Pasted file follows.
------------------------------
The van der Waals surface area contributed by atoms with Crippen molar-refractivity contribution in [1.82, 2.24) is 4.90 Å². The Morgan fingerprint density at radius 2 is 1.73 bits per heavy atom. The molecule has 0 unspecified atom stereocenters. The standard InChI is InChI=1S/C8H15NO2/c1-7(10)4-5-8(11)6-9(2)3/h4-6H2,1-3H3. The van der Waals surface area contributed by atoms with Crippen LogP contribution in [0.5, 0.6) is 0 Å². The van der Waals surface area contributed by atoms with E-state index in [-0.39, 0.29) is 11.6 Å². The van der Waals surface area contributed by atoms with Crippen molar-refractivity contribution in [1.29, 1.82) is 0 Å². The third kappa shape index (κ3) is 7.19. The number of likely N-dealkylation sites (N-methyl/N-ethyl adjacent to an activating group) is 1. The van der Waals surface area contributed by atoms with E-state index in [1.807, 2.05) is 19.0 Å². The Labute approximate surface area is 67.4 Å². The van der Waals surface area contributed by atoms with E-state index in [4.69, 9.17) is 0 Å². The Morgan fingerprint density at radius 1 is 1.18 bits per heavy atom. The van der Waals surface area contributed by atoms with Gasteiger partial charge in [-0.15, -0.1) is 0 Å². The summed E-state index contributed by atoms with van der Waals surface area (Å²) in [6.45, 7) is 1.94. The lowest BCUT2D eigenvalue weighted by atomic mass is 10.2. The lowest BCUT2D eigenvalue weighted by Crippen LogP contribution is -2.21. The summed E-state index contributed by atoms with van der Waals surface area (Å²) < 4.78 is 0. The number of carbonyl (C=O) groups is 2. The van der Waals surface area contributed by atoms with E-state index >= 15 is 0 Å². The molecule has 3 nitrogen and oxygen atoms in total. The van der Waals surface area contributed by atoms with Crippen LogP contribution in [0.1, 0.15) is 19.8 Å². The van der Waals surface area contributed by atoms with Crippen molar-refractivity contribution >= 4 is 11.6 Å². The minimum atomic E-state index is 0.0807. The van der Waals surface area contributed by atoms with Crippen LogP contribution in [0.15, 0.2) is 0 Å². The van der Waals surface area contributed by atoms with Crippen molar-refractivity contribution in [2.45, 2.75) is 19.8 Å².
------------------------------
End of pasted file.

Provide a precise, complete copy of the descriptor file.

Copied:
The van der Waals surface area contributed by atoms with Crippen molar-refractivity contribution in [1.82, 2.24) is 4.90 Å². The Morgan fingerprint density at radius 2 is 1.73 bits per heavy atom. The molecule has 0 unspecified atom stereocenters. The standard InChI is InChI=1S/C8H15NO2/c1-7(10)4-5-8(11)6-9(2)3/h4-6H2,1-3H3. The van der Waals surface area contributed by atoms with Crippen LogP contribution in [0.5, 0.6) is 0 Å². The van der Waals surface area contributed by atoms with E-state index in [-0.39, 0.29) is 11.6 Å². The van der Waals surface area contributed by atoms with Crippen molar-refractivity contribution in [1.29, 1.82) is 0 Å². The third kappa shape index (κ3) is 7.19. The number of likely N-dealkylation sites (N-methyl/N-ethyl adjacent to an activating group) is 1. The van der Waals surface area contributed by atoms with E-state index in [1.807, 2.05) is 19.0 Å². The Labute approximate surface area is 67.4 Å². The van der Waals surface area contributed by atoms with E-state index in [4.69, 9.17) is 0 Å². The Morgan fingerprint density at radius 1 is 1.18 bits per heavy atom. The van der Waals surface area contributed by atoms with Gasteiger partial charge in [-0.15, -0.1) is 0 Å². The summed E-state index contributed by atoms with van der Waals surface area (Å²) in [6.45, 7) is 1.94. The lowest BCUT2D eigenvalue weighted by atomic mass is 10.2. The lowest BCUT2D eigenvalue weighted by Crippen LogP contribution is -2.21. The summed E-state index contributed by atoms with van der Waals surface area (Å²) < 4.78 is 0. The number of carbonyl (C=O) groups is 2. The van der Waals surface area contributed by atoms with E-state index >= 15 is 0 Å². The molecule has 3 nitrogen and oxygen atoms in total. The van der Waals surface area contributed by atoms with Crippen LogP contribution in [0.1, 0.15) is 19.8 Å². The van der Waals surface area contributed by atoms with Crippen molar-refractivity contribution >= 4 is 11.6 Å². The minimum atomic E-state index is 0.0807. The van der Waals surface area contributed by atoms with Crippen LogP contribution in [0.15, 0.2) is 0 Å². The van der Waals surface area contributed by atoms with Crippen molar-refractivity contribution in [2.45, 2.75) is 19.8 Å².